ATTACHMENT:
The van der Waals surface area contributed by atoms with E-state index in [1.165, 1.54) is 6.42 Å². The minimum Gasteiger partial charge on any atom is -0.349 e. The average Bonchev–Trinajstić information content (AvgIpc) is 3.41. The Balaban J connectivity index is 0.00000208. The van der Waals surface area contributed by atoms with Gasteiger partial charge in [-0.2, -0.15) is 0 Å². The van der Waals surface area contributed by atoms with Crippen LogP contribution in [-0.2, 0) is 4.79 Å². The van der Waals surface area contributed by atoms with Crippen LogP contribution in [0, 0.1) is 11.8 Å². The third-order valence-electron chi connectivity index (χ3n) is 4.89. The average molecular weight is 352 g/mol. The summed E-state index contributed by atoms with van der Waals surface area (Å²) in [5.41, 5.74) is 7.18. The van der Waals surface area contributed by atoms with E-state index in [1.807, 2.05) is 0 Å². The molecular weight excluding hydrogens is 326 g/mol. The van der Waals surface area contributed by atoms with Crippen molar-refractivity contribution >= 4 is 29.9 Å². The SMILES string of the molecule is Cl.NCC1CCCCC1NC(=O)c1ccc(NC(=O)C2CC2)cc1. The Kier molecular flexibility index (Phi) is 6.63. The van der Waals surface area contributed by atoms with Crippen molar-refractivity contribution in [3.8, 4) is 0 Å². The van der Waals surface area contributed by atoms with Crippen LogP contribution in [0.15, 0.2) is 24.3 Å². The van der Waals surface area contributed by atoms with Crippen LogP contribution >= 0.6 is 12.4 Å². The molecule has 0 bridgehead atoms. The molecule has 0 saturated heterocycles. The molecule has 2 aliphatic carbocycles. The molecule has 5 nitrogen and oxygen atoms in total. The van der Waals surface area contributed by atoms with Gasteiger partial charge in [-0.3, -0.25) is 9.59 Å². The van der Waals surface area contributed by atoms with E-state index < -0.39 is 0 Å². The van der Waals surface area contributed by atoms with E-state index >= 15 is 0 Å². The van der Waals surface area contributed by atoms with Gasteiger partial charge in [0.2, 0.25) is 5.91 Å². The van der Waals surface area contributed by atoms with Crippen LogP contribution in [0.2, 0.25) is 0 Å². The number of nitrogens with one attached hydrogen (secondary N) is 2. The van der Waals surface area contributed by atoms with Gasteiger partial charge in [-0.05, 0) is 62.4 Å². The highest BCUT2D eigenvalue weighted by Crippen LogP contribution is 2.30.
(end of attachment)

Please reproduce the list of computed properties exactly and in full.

The van der Waals surface area contributed by atoms with E-state index in [1.165, 1.54) is 6.42 Å². The minimum Gasteiger partial charge on any atom is -0.349 e. The average Bonchev–Trinajstić information content (AvgIpc) is 3.41. The Balaban J connectivity index is 0.00000208. The van der Waals surface area contributed by atoms with Gasteiger partial charge in [-0.2, -0.15) is 0 Å². The van der Waals surface area contributed by atoms with Crippen LogP contribution in [-0.2, 0) is 4.79 Å². The van der Waals surface area contributed by atoms with Crippen LogP contribution in [0, 0.1) is 11.8 Å². The third-order valence-electron chi connectivity index (χ3n) is 4.89. The average molecular weight is 352 g/mol. The summed E-state index contributed by atoms with van der Waals surface area (Å²) in [5.41, 5.74) is 7.18. The van der Waals surface area contributed by atoms with E-state index in [1.807, 2.05) is 0 Å². The molecular weight excluding hydrogens is 326 g/mol. The van der Waals surface area contributed by atoms with Crippen molar-refractivity contribution >= 4 is 29.9 Å². The SMILES string of the molecule is Cl.NCC1CCCCC1NC(=O)c1ccc(NC(=O)C2CC2)cc1. The Kier molecular flexibility index (Phi) is 6.63. The van der Waals surface area contributed by atoms with Crippen molar-refractivity contribution in [3.8, 4) is 0 Å². The van der Waals surface area contributed by atoms with Crippen LogP contribution in [0.15, 0.2) is 24.3 Å². The van der Waals surface area contributed by atoms with Crippen LogP contribution >= 0.6 is 12.4 Å². The molecule has 0 bridgehead atoms. The molecule has 0 saturated heterocycles. The molecule has 2 aliphatic carbocycles. The molecule has 5 nitrogen and oxygen atoms in total. The van der Waals surface area contributed by atoms with Gasteiger partial charge in [-0.3, -0.25) is 9.59 Å². The van der Waals surface area contributed by atoms with E-state index < -0.39 is 0 Å². The van der Waals surface area contributed by atoms with E-state index >= 15 is 0 Å². The van der Waals surface area contributed by atoms with Gasteiger partial charge in [0.2, 0.25) is 5.91 Å². The van der Waals surface area contributed by atoms with Crippen LogP contribution in [0.2, 0.25) is 0 Å². The number of nitrogens with one attached hydrogen (secondary N) is 2. The van der Waals surface area contributed by atoms with Gasteiger partial charge in [-0.05, 0) is 62.4 Å². The highest BCUT2D eigenvalue weighted by Crippen LogP contribution is 2.30.